Monterey County Farm Bureau

Peninsula Water Supply Project

The draft Environmental Impact Report was issued in December 2016 by the California Public Utilities Commission.  In addition to the Executive Summary, chapters asess impacts to groundwater, surface waters, marine resources, land use, air quality, agriculture, and energy.  Public comments on the draft document were due to the CPUC by March 29, 2017.  Read the letter submitted by Monterey County Farm Bureau and the Salinas Valley Water Coalition here.


California-American Water Company (Cal-Am) submitted a Settlement Agreement in regards to their proposed water supply project for the Monterey Peninsula to the PUC on July 31, 2013.  Sixteen interveners signed the Settlement Agreement, including Monterey County Farm Bureau and Salinas Valley Water Coalition.  The settlement document includes specific requirements of Cal-Am to meet relating to required testing in the area of the source water intakes, including the test well proposed for drilling this winter.  At a hearing on the Settlement documents held on December 2nd, 2013, the Administrative Law Judge took testimony from various panels of interveners to gather further information on plant sizing related to water demand, tourism bounce-back estimates, lots of record, cost caps and financing, and the ground water recharge component.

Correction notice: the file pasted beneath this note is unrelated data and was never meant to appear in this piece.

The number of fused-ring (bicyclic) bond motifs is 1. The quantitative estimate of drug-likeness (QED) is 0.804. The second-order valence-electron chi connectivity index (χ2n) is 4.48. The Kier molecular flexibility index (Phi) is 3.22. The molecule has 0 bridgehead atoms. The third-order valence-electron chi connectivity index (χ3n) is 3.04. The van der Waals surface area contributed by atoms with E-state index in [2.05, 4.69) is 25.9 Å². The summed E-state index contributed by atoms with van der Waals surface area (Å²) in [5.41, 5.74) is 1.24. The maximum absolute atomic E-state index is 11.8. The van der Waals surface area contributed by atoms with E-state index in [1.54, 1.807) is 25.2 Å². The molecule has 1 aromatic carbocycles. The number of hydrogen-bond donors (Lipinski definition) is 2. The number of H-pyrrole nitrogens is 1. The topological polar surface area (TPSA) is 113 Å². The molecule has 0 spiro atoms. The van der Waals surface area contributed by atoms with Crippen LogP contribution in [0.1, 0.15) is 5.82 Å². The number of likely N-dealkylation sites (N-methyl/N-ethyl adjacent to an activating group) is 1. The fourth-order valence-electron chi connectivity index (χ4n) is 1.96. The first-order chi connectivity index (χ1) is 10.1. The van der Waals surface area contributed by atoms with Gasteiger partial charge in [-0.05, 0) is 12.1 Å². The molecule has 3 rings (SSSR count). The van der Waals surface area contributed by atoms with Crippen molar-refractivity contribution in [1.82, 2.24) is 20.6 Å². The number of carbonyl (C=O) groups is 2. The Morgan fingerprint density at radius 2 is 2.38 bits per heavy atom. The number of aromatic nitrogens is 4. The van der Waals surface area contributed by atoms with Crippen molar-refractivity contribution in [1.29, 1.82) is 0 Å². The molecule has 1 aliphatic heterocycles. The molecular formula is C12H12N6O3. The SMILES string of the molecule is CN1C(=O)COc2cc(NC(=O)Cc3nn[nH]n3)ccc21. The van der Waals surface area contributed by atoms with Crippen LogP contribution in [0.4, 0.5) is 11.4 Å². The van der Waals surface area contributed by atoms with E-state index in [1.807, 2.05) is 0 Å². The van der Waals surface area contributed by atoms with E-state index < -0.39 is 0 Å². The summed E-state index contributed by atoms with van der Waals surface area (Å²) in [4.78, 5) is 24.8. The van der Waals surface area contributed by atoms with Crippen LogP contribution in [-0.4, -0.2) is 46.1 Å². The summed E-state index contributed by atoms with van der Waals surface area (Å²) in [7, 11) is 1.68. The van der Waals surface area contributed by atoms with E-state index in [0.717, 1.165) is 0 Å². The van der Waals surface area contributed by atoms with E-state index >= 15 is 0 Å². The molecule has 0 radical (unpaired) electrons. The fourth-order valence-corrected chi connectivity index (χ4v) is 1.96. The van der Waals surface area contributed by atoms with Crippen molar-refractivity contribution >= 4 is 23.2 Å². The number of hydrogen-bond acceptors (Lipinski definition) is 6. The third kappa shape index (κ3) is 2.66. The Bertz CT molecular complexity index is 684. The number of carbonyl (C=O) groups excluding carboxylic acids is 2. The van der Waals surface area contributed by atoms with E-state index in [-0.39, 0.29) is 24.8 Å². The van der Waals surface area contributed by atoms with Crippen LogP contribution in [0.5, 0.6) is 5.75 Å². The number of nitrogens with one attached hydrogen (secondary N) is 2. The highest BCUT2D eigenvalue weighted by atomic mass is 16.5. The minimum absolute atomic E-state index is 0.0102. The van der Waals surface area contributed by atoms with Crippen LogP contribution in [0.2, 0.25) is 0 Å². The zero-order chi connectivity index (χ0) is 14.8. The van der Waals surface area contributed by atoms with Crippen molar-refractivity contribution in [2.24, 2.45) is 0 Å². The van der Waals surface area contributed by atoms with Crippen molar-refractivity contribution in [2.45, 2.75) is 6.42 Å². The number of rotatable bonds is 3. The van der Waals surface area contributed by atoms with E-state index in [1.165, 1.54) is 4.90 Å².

The proposed project includes drilling wells along the northern coast of the Salinas Valley and transporting that ‘source’ water to a desal plant, also located at the northern end of the Salinas Valley.  The SVWC and MCFB have fought hard from the beginning against much of what Cal-Am originally proposed, in order to protect the Salinas River Groundwater Basin (SRGB) and its water users.  We believe the Settlement Agreement does that.

In the Settlement Agreement, the intervenors (all 16) agree that Cal-Am and SVWC’s hydrologists and technical teams will work together to develop a work plan for the Project’s proposed source water intake.  This ‘plan’ will include details of what hydrogeologic studies and tests need to be completed and evaluated so an analysis can be made as to any potential harm to the SRGB and its water users.